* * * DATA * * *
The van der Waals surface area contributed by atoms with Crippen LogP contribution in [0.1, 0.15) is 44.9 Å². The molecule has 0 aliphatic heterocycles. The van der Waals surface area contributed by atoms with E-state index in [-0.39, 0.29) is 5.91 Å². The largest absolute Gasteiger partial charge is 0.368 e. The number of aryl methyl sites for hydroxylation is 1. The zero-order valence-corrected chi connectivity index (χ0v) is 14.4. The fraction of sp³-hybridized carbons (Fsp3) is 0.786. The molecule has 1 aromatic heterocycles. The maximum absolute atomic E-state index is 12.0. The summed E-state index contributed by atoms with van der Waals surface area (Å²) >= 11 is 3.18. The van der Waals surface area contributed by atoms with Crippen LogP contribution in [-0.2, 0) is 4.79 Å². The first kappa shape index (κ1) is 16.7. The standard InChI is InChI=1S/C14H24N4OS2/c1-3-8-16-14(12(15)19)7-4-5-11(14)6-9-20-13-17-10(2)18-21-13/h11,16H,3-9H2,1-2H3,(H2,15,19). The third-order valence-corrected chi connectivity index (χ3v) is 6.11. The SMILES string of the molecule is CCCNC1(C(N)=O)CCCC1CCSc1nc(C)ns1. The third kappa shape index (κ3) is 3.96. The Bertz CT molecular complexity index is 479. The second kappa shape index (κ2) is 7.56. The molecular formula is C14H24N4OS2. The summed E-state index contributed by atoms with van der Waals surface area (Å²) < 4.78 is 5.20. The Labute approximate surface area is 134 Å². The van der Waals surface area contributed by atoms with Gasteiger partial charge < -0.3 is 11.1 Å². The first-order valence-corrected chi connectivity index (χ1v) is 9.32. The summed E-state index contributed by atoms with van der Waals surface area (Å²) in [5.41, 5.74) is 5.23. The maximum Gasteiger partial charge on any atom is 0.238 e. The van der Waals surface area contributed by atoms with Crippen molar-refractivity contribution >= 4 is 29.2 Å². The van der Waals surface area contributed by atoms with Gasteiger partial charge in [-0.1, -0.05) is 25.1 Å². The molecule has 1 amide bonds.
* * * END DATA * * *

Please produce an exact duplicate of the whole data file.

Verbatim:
The van der Waals surface area contributed by atoms with Crippen LogP contribution in [0.1, 0.15) is 44.9 Å². The molecule has 0 aliphatic heterocycles. The van der Waals surface area contributed by atoms with E-state index in [-0.39, 0.29) is 5.91 Å². The largest absolute Gasteiger partial charge is 0.368 e. The number of aryl methyl sites for hydroxylation is 1. The zero-order valence-corrected chi connectivity index (χ0v) is 14.4. The fraction of sp³-hybridized carbons (Fsp3) is 0.786. The molecule has 1 aromatic heterocycles. The maximum absolute atomic E-state index is 12.0. The summed E-state index contributed by atoms with van der Waals surface area (Å²) >= 11 is 3.18. The van der Waals surface area contributed by atoms with Crippen LogP contribution in [-0.2, 0) is 4.79 Å². The first kappa shape index (κ1) is 16.7. The standard InChI is InChI=1S/C14H24N4OS2/c1-3-8-16-14(12(15)19)7-4-5-11(14)6-9-20-13-17-10(2)18-21-13/h11,16H,3-9H2,1-2H3,(H2,15,19). The third-order valence-corrected chi connectivity index (χ3v) is 6.11. The SMILES string of the molecule is CCCNC1(C(N)=O)CCCC1CCSc1nc(C)ns1. The third kappa shape index (κ3) is 3.96. The Bertz CT molecular complexity index is 479. The second kappa shape index (κ2) is 7.56. The molecular formula is C14H24N4OS2. The summed E-state index contributed by atoms with van der Waals surface area (Å²) < 4.78 is 5.20. The Labute approximate surface area is 134 Å². The van der Waals surface area contributed by atoms with Gasteiger partial charge < -0.3 is 11.1 Å². The first-order valence-corrected chi connectivity index (χ1v) is 9.32. The summed E-state index contributed by atoms with van der Waals surface area (Å²) in [5.41, 5.74) is 5.23. The maximum Gasteiger partial charge on any atom is 0.238 e. The van der Waals surface area contributed by atoms with Crippen molar-refractivity contribution >= 4 is 29.2 Å². The van der Waals surface area contributed by atoms with Gasteiger partial charge in [-0.1, -0.05) is 25.1 Å². The molecule has 1 amide bonds.